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Title:Reciprocal associations between youth's responses to interpersonal stress and depression: the moderating role of sex
Author(s):Agoston, Anna M.
Advisor(s):Rudolph, Karen D.
Contributor(s):Rudolph, Karen D.
Department / Program:Psychology
Degree Granting Institution:University of Illinois at Urbana-Champaign
Subject(s):Responses to Stress
Abstract:This study examined reciprocal associations between responses to interpersonal stress and depression in youth. Specifically, it tested the hypothesis that depression predicts fewer effortful, planful responses to peer stress and more involuntary, dysregulated responses over time, and that these types of responses then predict future depression. In addition, sex differences in these reciprocal associations were explored. Youth (M age = 12.41; SD = 1.19; 86 girls, 81 boys) and their maternal caregivers completed semi-structured interviews and questionnaires at three annual waves. Path analyses were conducted to examine associations between responses to stress and depression. Multi-group comparison analyses revealed sex differences in these associations; in girls, maladaptive interpersonal stress responses predicted depression, whereas in boys, depression predicted maladaptive interpersonal stress responses. These findings indicate that engaging in adaptive responses to stressful interpersonal situations may be more important for girls’ than boys’ psychological well-being, and that boys’ stress responses may be more susceptible than girls’ to their mood states. Findings are discussed with regard to interventions designed to prevent the onset and persistence of depression.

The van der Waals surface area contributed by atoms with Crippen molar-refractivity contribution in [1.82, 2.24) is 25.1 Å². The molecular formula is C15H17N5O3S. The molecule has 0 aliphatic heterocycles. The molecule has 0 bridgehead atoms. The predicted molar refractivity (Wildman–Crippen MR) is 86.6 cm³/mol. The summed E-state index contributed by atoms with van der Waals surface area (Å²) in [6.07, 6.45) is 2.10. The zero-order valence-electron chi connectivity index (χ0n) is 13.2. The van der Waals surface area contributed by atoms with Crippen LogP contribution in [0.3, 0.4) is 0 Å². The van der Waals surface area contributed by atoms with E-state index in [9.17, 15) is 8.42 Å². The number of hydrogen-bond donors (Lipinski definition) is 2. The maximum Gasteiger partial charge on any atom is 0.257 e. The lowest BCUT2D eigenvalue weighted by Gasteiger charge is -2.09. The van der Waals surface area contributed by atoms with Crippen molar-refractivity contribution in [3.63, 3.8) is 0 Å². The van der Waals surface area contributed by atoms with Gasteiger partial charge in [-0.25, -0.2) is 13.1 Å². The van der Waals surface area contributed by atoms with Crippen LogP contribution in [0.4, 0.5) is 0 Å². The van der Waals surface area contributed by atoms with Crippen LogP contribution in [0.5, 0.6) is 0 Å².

Issue Date:2010-01-06
Rights Information:Copyright 2009 Anna M. Agoston
Date Available in IDEALS:2010-01-06
Date Deposited:December 2

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